James Cameron Wants to Avoid “the ‘Matrix 2′ Problem” With ‘Avatar’ Sequels; Brad Bird Says Cameron Planning 3 Sequels Ahead is “Scary”
Posted on Wednesday, September 12th, 2012 by Angie Han
We recently learned that the (at this point, purely theoretical) fourth Avatar movie would be a prequel, and that Battle Angel would be a few years off. But what of the two confirmed Avatar sequels? With both films scheduled to enter pre-production in January 2013 and Avatar 2 eyeing a 2015 release, James Cameron says he’s about to burrow into his “top secret writing cave” to finish the two scripts by the end of this year — and that one of his challenges will be avoiding what he calls “the Matrix 2” problem.
After the jump, read Cameron’s comments on what he has planned for the sequels. Plus, find out what Pixar and Mission: Impossible – Ghost Protocol director Brad Bird thinks of Cameron’s plans.
Though he plans to write Avatars 2 and 3 at the same time, Cameron wants to ensure they work separately as well, and not just as part of the larger trilogy. “I’m writing it as separate stories that have an overall arc inclusive of the first film,” he told the LA Times. “I don’t want to suffer from the Matrix 2 problem, where it just ends, like, what the hell? It’s gotta end. There’s gotta be a sense of conclusion, but also a sense that the journey will continue, and that’s a fine line.”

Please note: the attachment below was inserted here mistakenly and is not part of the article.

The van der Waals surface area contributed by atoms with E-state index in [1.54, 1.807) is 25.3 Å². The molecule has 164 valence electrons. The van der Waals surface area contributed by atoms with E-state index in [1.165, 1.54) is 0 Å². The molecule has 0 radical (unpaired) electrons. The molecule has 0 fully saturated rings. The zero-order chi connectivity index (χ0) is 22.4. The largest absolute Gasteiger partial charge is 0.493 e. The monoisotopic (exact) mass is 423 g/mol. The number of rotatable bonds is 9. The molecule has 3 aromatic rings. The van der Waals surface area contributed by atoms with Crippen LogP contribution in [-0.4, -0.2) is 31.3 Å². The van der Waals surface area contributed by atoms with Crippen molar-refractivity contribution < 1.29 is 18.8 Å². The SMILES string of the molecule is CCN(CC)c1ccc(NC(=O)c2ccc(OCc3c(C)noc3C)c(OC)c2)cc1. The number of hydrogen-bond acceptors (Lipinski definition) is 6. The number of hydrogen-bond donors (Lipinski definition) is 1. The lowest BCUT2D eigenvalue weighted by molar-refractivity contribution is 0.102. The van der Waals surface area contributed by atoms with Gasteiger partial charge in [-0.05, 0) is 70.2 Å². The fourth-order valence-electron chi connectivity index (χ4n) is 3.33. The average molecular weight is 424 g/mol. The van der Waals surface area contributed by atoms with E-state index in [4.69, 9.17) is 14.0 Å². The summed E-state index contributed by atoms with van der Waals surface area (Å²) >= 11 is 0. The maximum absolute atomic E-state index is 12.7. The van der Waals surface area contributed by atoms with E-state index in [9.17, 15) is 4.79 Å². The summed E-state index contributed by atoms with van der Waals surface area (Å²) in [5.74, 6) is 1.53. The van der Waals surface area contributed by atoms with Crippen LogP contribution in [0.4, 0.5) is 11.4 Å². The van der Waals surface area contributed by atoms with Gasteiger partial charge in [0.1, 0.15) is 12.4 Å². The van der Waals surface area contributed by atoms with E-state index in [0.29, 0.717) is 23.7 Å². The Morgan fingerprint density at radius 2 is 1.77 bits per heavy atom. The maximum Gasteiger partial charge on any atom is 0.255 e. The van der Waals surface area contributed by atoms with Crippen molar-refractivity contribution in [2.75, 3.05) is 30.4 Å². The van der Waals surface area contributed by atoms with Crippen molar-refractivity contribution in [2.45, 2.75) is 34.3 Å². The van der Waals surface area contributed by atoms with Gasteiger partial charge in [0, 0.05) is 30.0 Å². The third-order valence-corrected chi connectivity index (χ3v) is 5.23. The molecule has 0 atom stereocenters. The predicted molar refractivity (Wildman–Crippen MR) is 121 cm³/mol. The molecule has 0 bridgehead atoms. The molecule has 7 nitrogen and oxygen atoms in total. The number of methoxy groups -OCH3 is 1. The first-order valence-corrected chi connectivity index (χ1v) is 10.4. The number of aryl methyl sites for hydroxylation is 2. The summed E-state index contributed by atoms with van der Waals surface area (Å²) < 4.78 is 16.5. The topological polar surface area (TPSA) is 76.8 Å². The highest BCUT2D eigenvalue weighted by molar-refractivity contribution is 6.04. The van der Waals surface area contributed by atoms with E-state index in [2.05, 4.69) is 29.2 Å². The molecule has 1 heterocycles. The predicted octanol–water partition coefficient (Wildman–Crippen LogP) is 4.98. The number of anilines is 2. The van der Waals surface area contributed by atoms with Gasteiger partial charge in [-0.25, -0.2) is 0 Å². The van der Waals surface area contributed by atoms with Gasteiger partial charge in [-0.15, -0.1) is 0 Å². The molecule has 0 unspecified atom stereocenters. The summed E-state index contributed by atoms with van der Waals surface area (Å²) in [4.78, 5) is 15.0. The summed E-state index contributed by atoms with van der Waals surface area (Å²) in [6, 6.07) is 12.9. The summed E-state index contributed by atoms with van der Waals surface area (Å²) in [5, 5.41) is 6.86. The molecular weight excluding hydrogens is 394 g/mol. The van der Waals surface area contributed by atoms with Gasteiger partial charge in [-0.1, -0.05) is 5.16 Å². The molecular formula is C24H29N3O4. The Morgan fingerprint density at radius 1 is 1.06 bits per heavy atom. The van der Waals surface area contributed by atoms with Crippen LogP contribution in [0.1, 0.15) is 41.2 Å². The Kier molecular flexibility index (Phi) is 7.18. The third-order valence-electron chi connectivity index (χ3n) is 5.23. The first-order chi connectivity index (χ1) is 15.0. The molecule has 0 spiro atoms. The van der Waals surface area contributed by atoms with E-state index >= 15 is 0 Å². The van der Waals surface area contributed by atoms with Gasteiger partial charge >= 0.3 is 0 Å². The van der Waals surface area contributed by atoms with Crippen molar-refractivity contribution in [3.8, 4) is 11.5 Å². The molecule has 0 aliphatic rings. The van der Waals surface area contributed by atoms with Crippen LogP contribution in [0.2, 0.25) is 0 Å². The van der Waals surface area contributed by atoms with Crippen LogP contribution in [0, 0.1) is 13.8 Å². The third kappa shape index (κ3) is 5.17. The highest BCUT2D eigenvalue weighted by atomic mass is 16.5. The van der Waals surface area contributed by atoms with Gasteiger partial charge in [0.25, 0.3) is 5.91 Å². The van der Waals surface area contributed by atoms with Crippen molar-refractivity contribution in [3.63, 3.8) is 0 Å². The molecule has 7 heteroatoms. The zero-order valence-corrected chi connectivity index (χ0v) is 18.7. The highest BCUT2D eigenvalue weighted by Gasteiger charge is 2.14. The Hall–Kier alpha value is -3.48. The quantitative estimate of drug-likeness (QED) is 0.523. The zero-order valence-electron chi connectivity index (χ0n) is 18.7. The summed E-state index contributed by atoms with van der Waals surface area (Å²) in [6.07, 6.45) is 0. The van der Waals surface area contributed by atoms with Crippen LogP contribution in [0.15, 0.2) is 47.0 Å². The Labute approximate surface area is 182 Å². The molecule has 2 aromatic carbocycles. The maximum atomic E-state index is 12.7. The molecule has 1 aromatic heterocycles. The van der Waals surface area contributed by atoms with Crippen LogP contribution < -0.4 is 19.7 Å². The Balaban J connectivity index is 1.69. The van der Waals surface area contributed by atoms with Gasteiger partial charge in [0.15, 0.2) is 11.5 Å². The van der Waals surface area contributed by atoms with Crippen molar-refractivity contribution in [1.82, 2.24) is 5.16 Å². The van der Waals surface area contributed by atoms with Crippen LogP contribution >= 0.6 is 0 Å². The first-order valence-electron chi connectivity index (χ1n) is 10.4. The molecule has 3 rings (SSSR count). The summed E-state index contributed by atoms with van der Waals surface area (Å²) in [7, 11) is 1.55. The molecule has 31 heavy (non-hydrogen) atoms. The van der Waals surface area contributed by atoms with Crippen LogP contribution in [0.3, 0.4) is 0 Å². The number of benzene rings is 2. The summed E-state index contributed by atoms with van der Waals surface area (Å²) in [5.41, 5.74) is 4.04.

As for what the stories will actually entail, Super Hero Hype caught up with the filmmaker to press for more details on the plot. Cameron confirmed once again that Avatar 2 will take us to Pandora’s oceans, but added that the sequels “won’t take place completely in or under the water.” “That’s just part of the environment of Pandora that we’re going to see,” he added.
Unsurprisingly, we can expect the sequels to continue the strong environmental message put forth by the first one. Speaking about the creation of Avatar’s underwater ecosystem, Cameron explained:
That’s gonna have less to do with the deep exploration that I’ve done than it has to do with my concerns about conservation of Earth’s oceans. The fact that we’re basically overfishing, climate change… a few degrees of temperature rise are gonna basically take out the coral reefs. All those beautiful images of the coral environments we all grew up with won’t exist in 50 years at the rate we’re going in terms of pumping greenhouse gases into the environment. These are the things that concern me.
Once the Avatar movies (and presumably Battle Angel) are done, Cameron still plans to redirect his attention to his documentary work:
I’m going to continue in the future making documentaries and continuing explorations stuff as well because I’m always fascinated by that. We don’t have to explore the coral reefs at this point because we understand them very well. We also understand that they’re dying and they’re ultimately doomed if we don’t change our profligate ways.
Whatever Avatars 2 and 3 end up looking like, what’s not in doubt is Cameron’s staggering ambition. Whether the subject is outer space exploration, killing machines from the future, or an ill-fated inter-class romance, Cameron’s never been one to go easy on himself.
But even some of his colleagues seem a bit taken aback by just how much Cameron is trying to do with this franchise. “I love Cameron’s films, but planning 3 sequels ahead is scary,” fellow filmmaker Bird tweeted. “No doubt, Cameron is one guy who can execute a thoroughly imagined universe, but the scope of 3 sequels ahead is humbling to say the least.”
If Bird sounds the tiniest bit skeptical, it only seem reasonable. As Cameron himself has admitted, the first Avatar “just about killed us, and now we’re gonna try to do twice that much” for the two sequels. We’ll see what comes of his labor when Avatar 2 opens in 2015 — assuming, that is, that there are no more delays.